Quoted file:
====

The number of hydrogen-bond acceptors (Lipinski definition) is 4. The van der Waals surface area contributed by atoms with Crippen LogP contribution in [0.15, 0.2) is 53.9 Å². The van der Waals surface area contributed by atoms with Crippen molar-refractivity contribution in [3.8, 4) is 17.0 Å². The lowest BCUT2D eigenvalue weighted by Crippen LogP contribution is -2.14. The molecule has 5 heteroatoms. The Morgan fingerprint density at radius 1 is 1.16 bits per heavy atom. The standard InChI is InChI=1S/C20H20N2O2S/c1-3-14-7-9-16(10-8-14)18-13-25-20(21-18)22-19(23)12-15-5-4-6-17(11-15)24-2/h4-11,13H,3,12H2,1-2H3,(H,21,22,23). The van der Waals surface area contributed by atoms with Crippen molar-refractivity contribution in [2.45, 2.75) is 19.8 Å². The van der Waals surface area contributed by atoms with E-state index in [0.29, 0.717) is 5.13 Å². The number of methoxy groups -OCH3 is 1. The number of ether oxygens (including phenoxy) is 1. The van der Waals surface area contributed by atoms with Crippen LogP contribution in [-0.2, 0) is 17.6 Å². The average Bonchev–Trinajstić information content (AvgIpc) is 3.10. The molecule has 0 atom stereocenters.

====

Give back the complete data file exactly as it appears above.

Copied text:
The number of hydrogen-bond acceptors (Lipinski definition) is 4. The van der Waals surface area contributed by atoms with Crippen LogP contribution in [0.15, 0.2) is 53.9 Å². The van der Waals surface area contributed by atoms with Crippen molar-refractivity contribution in [3.8, 4) is 17.0 Å². The lowest BCUT2D eigenvalue weighted by Crippen LogP contribution is -2.14. The molecule has 5 heteroatoms. The Morgan fingerprint density at radius 1 is 1.16 bits per heavy atom. The standard InChI is InChI=1S/C20H20N2O2S/c1-3-14-7-9-16(10-8-14)18-13-25-20(21-18)22-19(23)12-15-5-4-6-17(11-15)24-2/h4-11,13H,3,12H2,1-2H3,(H,21,22,23). The van der Waals surface area contributed by atoms with Crippen molar-refractivity contribution in [2.45, 2.75) is 19.8 Å². The van der Waals surface area contributed by atoms with E-state index in [0.29, 0.717) is 5.13 Å². The number of methoxy groups -OCH3 is 1. The number of ether oxygens (including phenoxy) is 1. The van der Waals surface area contributed by atoms with Crippen LogP contribution in [-0.2, 0) is 17.6 Å². The average Bonchev–Trinajstić information content (AvgIpc) is 3.10. The molecule has 0 atom stereocenters.